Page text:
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Caught in the Phone Tracker Upsell

Oct 27, 2016 | by Nation Inside team

A law enforcement agency not everyone will be familiar with, the North Carolina State Bureau of Investigation (SBI), has been getting familiar with your phone.

A  law enforcement agency not everyone will be familiar with, the North Carolina State Bureau of Investigation (SBI), has been getting familiar with your phone. Add it to the list of NC authorities deploying an expensive crime fighting device called the StingRay. In technical terms, the StingRay is a “cell site simulator” or  an “International Mobile Subscriber Identity” catcher.” By pretending to be a cell carrier, it pulls geolocation information and other data from in-range cell phones without owners knowing. In more practical terms, it conducts broad, warrantless  and nonconsensual virtual searches, something like an electronic version of stop-and-frisk.

Currently, the StingRay dominates the cell tracker market . The company that sells it, the Harris Corporation, took in  $5.1 billion in revenue last year. According to the results of a public records request filed by Nation Inside, the SBI (which functions as a scaled down, localized version of the FBI) is a customer, and has been for years. All said and done, that’s been deeply beneficial to Harris, which has been busily selling the obscure government office pricey upgrades.

As justice movements call for greater police accountability, StingRays and other tracking technologies fall under greater and greater scrutiny. They infringe on civil liberties as part of an increasingly opaque and privacy crushing surveillance state that indulges in everything from drones to facial recognition. “This is the future of policing in America, and it should terrify you as much as it terrifies me,” writes media justice activist Malkia Amala Cyril.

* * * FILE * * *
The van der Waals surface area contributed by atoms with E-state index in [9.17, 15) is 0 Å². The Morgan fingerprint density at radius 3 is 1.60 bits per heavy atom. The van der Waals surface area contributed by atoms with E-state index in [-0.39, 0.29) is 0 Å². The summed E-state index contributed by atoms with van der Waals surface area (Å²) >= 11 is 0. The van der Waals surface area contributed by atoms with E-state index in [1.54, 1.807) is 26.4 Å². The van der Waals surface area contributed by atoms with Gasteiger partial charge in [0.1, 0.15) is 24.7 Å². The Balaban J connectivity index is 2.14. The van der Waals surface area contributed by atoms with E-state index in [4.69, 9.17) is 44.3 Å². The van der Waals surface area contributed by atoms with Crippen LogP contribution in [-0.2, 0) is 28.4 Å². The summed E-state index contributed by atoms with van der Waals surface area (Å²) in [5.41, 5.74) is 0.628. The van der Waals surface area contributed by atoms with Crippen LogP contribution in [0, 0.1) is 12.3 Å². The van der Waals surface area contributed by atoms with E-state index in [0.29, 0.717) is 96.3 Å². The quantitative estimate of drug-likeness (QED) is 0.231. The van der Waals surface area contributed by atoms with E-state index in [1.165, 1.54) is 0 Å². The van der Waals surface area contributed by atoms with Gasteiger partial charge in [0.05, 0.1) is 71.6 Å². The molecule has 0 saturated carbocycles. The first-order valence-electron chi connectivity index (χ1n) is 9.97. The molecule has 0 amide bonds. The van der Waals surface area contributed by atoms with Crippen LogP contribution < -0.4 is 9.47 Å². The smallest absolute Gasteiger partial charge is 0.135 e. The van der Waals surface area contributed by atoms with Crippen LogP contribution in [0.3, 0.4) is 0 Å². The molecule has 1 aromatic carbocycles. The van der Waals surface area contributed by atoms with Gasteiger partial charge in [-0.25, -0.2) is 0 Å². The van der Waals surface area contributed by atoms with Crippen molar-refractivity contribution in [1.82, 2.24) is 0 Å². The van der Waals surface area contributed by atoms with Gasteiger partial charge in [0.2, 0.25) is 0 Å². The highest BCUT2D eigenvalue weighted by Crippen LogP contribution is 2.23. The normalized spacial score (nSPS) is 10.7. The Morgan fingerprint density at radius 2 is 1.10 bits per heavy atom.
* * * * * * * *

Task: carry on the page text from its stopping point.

And there’s another reason, beyond preserving our basic rights , cell phone trackers are a bad policy: law enforcement agencies like the SBI can end up spending way too much on them and falling prey to the upsell.

A sales technique in which reps convince customers to buy reasonably priced, basic versions of an item or service, only to keep offering them more expensive, deluxe versions and constant improvements, fixes, and add-ons isn’t illegal, but viewed by some as unscrupulous.

Given non-disclosure agreements, it’s tough to know exactly how aggressively Harris markets its products, but it’s apparent it keeps in regular contact with its customer base. “Leveraging the latest technologies, listening and responding to customers’ needs and constantly seeking ways to improve is just who we are,” says their About page.

Records turned over to Nation Inside show the SBI had been using StingRay since at least 2010, at which point Harris must have suggested purchasing a vital upgrade.

“We currently do not have the capability to track cellular phones that operate on the Nextel system,” one NC Department of Justice functionary warned colleagues in a February 2010 email.  “We would like to request $60,000 in drug tax funds to be transferred to law enforcement equipment for the purchase of this upgrade.” (Drug tax funds are raised by NC sales taxes imposed on illegal substances like marijuana. These charges are often levied at defendants after arrest, in addition to burdensome fines, bonds and court fees.)

The problem, apparently, was iDEN, a cell phone communications technology brought to bear by NEXTEL in 1996.The Integrated Digital Enhanced Network gave NEXTEL customers the ability to work their phones like two-way radios. Already associated with the drug trade because of widely available prepaid “burner” phones, Nextel was unwittingly defeating the technology behind the StingRay. Luckily, Harris could provide a way out, its “iDen Interrogator” upgrade.

“Many of the suspects that we encounter are utilizing the Nextel phones,” one SBI supervisor complained in an email to the NC Department of Justice. “This requires us to have to request the Secret Service to assist us with their equipment.” The embarrassment of having to go to the feds could be avoided with the upgrade, he explained. And Harris had even promised to throw in one of its latest innovations, to boot, a low profile Amberjack antenna that could be attached to a car hood to boost the StingRay signal.

While emails show the upgrade was ultimately approved, the SBI might’ve skipped it. The same year the SBI upgraded, NEXTEL began shutting iDEN down, the network and its towers became  45,000 tons of very high tech junk .

But it didn’t end there. In 2013, the SBI would upgrade its StingRay system once again, this time to the tune of $330,000, according to a purchase receipt. Combined with the $60,000 upgrade from 2010, and the $130,000 it might have cost to make the initial purchase of the device, the SBI is at least half a million in the hole for a device few citizens are likely to want around.